Two related stories in today’s Financial Times point out one of the most worrying economic risks facing the world today. The first is a report by China’s National Bureau of Statistics that fixed asset investment (FAI) in urban areas was up 26.9% (to RMB 8.9 trillion) during the first 10 months of the year compared with the same period last year. This is the highest it has been in over a year. Market expectations were for an already high 26.3%, in line with last month’s figure of 26.4%.
In an entry on my own blog yesterday I pointed out that the slowing down of the growth of industrial production (it was up 17.9%, versus 18.9% in October) was one of the few good numbers that had come out in recent months because rising industrial production is what powers growth in the trade surplus, and China desperately needed to bring the trade surplus down. Although most economists were expecting continued moderation in the industrial production growth rate, I was (surprise!) less optimistic because September’s number had been so high and October’s trade surplus was at a record level, so it seemed to me that the dynamics driving this money-creating machine were stronger than ever.
The very high FAI numbers deepens my concern. All of this investment is likely to increase production, and if Chinese consumption does not keep pace (and it seems that it cannot), the excess must increase the country’s trade surplus and so its money growth.
The second article in the Financial Times has the headline “US slowdown threatens Chinese export growth”. It reports that China’s commerce ministry has warned that a slowdown in the US economy could create a sharp enough drop in China’s exports to create what they called a “turning point” for economic growth.
According to the article the PBoC estimates that every 1% drop in US GDP growth would be accompanied by a 6% drop in Chinese export growth – scary indeed, given that exports account for one-third of Chinese growth, and are probably the healthiest part of that growth. Of course this might just be the typical Chinese posturing before a series of important meetings (with Secretary Paulson and with President Sarkozy) later this month in which the currency is sure to come up, but perhaps it is also true.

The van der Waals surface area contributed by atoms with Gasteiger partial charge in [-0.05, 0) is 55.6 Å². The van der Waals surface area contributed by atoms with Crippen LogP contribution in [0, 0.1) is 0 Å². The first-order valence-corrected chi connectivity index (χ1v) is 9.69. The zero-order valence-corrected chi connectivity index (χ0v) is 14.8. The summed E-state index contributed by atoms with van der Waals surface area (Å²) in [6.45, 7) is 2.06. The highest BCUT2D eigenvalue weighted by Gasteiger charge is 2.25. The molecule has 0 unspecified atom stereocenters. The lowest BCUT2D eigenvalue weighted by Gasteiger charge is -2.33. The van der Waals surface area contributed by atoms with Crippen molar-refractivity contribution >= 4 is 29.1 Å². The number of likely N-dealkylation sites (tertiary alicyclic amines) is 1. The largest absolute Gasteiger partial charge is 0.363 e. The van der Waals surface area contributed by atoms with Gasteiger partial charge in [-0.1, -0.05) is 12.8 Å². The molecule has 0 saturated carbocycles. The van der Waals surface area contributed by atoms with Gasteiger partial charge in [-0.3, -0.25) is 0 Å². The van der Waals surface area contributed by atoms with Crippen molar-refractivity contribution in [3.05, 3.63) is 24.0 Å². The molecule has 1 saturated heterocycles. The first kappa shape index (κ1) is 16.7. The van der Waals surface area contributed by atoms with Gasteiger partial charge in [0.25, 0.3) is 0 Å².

I think I am less pessimistic than most about a sharp slowdown in the US economy, but I confess to being well out of my depths and I recognize that my expectations come with a very wide standard deviation. The question is what happens if we have both furious Chinese investment and a stalling US economy. High levels of Chinese investment will lead to high levels of industrial production.
My simple calculus says that since this will result in a growing excess of production over consumption, and since the difference must be equal (give or take a few smaller accounts) to the trade surplus, the result must be a rising Chinese trade surplus. But if US GDP (and that of the rest of the world in the aggregate) slows, and global consumption slows with it, how does this work? One effect might be that Chinese exports simply displace the exports of other low-income (or even some middle- and high-income) countries – China, in effect, exports unemployment to its neighbors. This would be accomplished by lowering prices, and thus lowering corporate profitability (which might affect the banking system).
Another possibility is that China counteracts a global slowdown by increasing domestic investment further (I don’t think it is likely to increase consumption). I guess there are three ways this can happen. First, corporations can invest more in productive facilities. Second, the government can invest more in infrastructure, education, health, etc. And third, corporations can be forced to invest by increasing inventory.